Here’s another quick round up of recent news about Antarctica you may have missed.

As you can guess, we try to stay abreast of any news that might affect our races or the environments in which we run races. Our focus at the moment is on Antarctica because that’s where our Germany v Austria Race to the South Pole is reaching its conclusion. That doesn’t mean we’ve taken our eye of the Arctic region, however. There will be an Arctic news round up along soon, I promise.

A Welshman Faces A Daunting Challenge

With our special interest in Chris Foot’s trek to the South Pole, it’s only natural that we follow the efforts of others pushing themselves hard and setting themselves real challenges. Welsh ex-rugby player Richard Parks is on a quest to become the first person to reach both poles and scales the peaks of the highest mountains in seven continents within one calendar year. He spent New Year at the South Pole as the first stop on his punishing schedule. You can read a report on his challenge – and his comments about being at the South Pole – in a good article on WalesOnline. Look out for his words about the “Austrian and German teams” – I think we can guess why they were at the base.

Not All Icebergs Look The Same

iceberg - photo by flickr user ae2005You may think that when it comes to icebergs, there’s not really a lot to say after ice, climate change, and, well, Titanic. Think again. A great post – and photo – on NASA’s Earth Observatory site is nothing less than a short introductory essay in types of iceberg. After reading this, you’ll be able to stun friends at parties with reference to iceberg wave damage and even compare their surfaces to types of quartz. The photo to the left was taken by Flickr contributor ae2005 from an Antarctic expedition in 2005.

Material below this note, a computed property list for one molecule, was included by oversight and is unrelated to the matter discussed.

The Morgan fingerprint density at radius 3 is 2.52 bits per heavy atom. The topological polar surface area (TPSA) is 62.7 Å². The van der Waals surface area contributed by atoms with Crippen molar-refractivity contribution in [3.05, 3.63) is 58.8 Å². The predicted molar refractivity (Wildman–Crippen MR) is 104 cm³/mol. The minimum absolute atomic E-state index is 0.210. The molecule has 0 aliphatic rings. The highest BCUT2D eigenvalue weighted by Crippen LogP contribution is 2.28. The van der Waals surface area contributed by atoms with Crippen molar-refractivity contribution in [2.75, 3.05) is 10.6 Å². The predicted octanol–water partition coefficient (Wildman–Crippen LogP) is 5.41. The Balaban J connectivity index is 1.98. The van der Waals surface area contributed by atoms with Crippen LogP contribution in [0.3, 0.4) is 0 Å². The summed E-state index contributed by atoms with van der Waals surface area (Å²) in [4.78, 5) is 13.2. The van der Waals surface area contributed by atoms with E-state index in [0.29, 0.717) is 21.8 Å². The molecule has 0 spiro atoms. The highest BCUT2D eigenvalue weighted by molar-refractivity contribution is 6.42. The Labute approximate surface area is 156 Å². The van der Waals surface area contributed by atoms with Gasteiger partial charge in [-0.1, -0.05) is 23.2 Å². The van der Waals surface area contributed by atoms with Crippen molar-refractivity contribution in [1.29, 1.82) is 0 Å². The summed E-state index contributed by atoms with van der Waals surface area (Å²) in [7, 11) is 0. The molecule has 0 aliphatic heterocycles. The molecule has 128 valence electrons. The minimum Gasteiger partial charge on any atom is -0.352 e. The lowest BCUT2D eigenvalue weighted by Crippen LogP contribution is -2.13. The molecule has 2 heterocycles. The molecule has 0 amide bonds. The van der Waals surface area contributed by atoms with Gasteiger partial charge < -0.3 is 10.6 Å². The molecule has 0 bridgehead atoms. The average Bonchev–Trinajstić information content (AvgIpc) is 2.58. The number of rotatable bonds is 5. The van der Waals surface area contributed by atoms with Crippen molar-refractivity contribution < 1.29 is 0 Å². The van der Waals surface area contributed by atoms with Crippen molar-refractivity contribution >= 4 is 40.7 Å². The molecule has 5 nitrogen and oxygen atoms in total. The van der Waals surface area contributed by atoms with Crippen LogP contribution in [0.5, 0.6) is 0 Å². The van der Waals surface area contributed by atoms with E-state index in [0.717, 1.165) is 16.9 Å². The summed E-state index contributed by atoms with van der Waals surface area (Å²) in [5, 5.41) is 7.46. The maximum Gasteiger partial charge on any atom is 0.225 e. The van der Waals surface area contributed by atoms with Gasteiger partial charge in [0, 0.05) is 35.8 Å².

Whaling Season Begins With Confrontations

If you visit ae2005′s photo stream, you’ll see she has a number of shots of whales, too. And whales are in the news in Australia at the moment, where the Australian Green party is leading a campaign to ask the government there to seek an injunction at the International Court of Justice in the Hague against this year’s hunt of whales in Antarctic waters. You can read the story on the HeraldSun site. Over the week-end, Sea Shepherd ships confronted Japanese whaling vessels before they began hunting. High power hoses rather than harpoons were the weapon of choice for the whalers on this occasion.


January 2011
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No Responses to “Why Google Should Join The Centenary Race To The South Pole”

  1. Craig says:

    They really should! Of course, if they need a hand, I could be available ;)


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